Rana Plaza two years on: Progress, but compensation and workers' rights still lacking

A Bangladeshi woman looks at portraits of missing_Photo Credit Associated Press Ashraful Alam Tito

On 24 April 2013, Rana Plaza building collapse killed over 1100 garment workers and left 2000 injured.  The second anniversary has seen NGOs and investors urge companies to address a 6$m shortfall in compensation for victims.  Human Rights Watch has highlighted the harassment and intimidation of workers who form trade unions - it urges the government to enforce the labour law and protect workers' right to freedom of association.

What progress has been made since the disaster, and what still remains to be done?  Find out from a range of perspectives below.  For a good summary, see this article by Lydia DePillis in Washington Post.

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Article
21 April 2016

ANALYSIS - Three years after Rana Plaza disaster, has anything changed?

Author: Rina Chandran, Thompson Reuters Foundation

Three years after the Rana Plaza disaster in Bangladesh that killed more than 1,100 factory workers, the rights and safety of workers are in greater focus, but progress in fixing problems in the supply chain is slow, experts and activists say...More than 40 defendants face charges over the disaster, but about 24 of the accused have absconded..The disaster led to the creation of two international coalitions designed to assess and help fund improvements to building and fire safety at thousands of garment factories in Bangladesh...But nearly three years on, about 70 percent of those plans are behind schedule, according to data on its website..."While compensation for victims became a priority after the disaster, the perennial problems of safety, health and prevention still need to be addressed," said Gopinath Parakuni, general-secretary of non-profit Cividep India...Every factory is still a tinder box, and effective ways to ensure day-to-day safety are still not in place," he said...As well as companies and governments, consumers are getting involved in the campaign for greater supply-chain transparency.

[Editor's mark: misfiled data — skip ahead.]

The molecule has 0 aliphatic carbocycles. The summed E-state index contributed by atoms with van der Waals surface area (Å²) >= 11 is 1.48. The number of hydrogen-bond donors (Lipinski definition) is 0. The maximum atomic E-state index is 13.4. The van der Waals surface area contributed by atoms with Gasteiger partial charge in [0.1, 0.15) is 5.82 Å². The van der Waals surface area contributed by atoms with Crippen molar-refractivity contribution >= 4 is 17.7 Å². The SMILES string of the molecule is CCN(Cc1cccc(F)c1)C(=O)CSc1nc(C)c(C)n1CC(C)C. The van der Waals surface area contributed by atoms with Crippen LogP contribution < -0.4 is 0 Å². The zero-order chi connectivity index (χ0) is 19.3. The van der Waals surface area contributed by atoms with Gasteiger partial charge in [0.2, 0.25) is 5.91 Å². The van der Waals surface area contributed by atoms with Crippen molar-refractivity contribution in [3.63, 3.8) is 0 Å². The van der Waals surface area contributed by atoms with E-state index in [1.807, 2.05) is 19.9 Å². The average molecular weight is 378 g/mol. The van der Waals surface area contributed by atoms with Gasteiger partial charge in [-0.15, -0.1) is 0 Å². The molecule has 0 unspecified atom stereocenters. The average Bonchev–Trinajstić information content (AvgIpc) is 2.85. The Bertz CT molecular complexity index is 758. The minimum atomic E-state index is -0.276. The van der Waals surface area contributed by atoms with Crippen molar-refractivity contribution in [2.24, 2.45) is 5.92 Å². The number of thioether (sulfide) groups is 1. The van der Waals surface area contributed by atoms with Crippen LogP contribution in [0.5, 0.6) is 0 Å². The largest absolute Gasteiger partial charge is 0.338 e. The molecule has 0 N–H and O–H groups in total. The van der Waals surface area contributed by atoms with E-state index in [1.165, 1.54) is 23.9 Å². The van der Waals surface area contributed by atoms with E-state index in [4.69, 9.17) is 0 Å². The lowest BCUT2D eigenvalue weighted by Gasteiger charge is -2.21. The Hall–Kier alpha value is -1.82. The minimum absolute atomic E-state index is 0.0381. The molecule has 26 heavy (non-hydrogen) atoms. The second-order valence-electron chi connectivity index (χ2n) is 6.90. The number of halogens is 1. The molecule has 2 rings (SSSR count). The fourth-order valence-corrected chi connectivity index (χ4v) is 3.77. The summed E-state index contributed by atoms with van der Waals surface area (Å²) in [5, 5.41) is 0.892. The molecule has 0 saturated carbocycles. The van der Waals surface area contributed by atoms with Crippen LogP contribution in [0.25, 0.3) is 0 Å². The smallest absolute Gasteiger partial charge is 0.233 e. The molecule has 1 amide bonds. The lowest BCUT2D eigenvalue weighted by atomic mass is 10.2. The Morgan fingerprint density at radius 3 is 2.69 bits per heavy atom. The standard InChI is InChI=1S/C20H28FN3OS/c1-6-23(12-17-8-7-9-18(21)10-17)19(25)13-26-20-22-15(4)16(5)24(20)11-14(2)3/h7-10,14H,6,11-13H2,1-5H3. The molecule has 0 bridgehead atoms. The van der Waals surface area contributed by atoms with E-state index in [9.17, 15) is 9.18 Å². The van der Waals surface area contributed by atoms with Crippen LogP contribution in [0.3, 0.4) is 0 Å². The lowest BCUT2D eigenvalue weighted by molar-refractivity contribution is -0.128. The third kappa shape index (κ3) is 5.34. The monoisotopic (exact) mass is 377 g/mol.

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Article
21 April 2016

Fast fashion is crucial to Bangladesh. So what’s changed since the Rana Plaza disaster?

Author: Debbie Coulter, Ethical Trading Initiative

So what’s happened since then? Has the situation improved? And what lessons have been learnt...

It’s safe to say that Rana Plaza and the less well publicised Tazreen fashion factory fire that left over 100 dead in 2012, acted as wake-up calls to the garment industry...They galvanised global companies and brands to address the systemic health, safety and labour issues that riddled the industry...But here are two main issues:

  • Addressing occupational health and safety.
  • Promoting worker rights including freedom of association.

Strong health and safety provision. Decent wages. Better terms and conditions of employment. Freedom of association. They all have to be delivered. That’s going to take more time and effort. And most importantly it’s going to take even more collaboration...Between local factory owners and their workforce, with global brands and companies, and in partnership with strong trade unions and committed local NGOs.

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Article
21 April 2016

Three years on from Rana Plaza disaster and little improvement in transparency or worker conditions

Author: Kate Nicholl & Vikram Shako in www.theconversation.com

Three years since the Rana Plaza collapse which killed 1100 people, small steps have been made towards improving the transparency of the garment supply chain, to help consumers understand the conditions in which their clothes are produced...The collapse of a garment factory in the plaza highlighted the lack of safety procedures and the oppressive conditions that workers are subjected to. Yet conditions and wages remain very poor for garment factory workers in countries like Bangladesh, despite surface efforts by western retailers.

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Article
7 June 2015

Bangladesh: Funds for Rana Plaza victims reach $30m target

Author: Clean Clothes Campaign

The Clean Clothes Campaign...announce a major campaign victory with the confirmation that the Rana Plaza Donors Trust Fund has finally met its target of $30 million, following a large anonymous donation...The CCC has been campaigning since the disaster in April 2013 to demand that brands and retailers provided compensation to its victims...Since then over one million consumers from across Europe and around the world have joined actions against many of the major high street companies whose products were being made in one of the five factories housed in the structurally compromised building.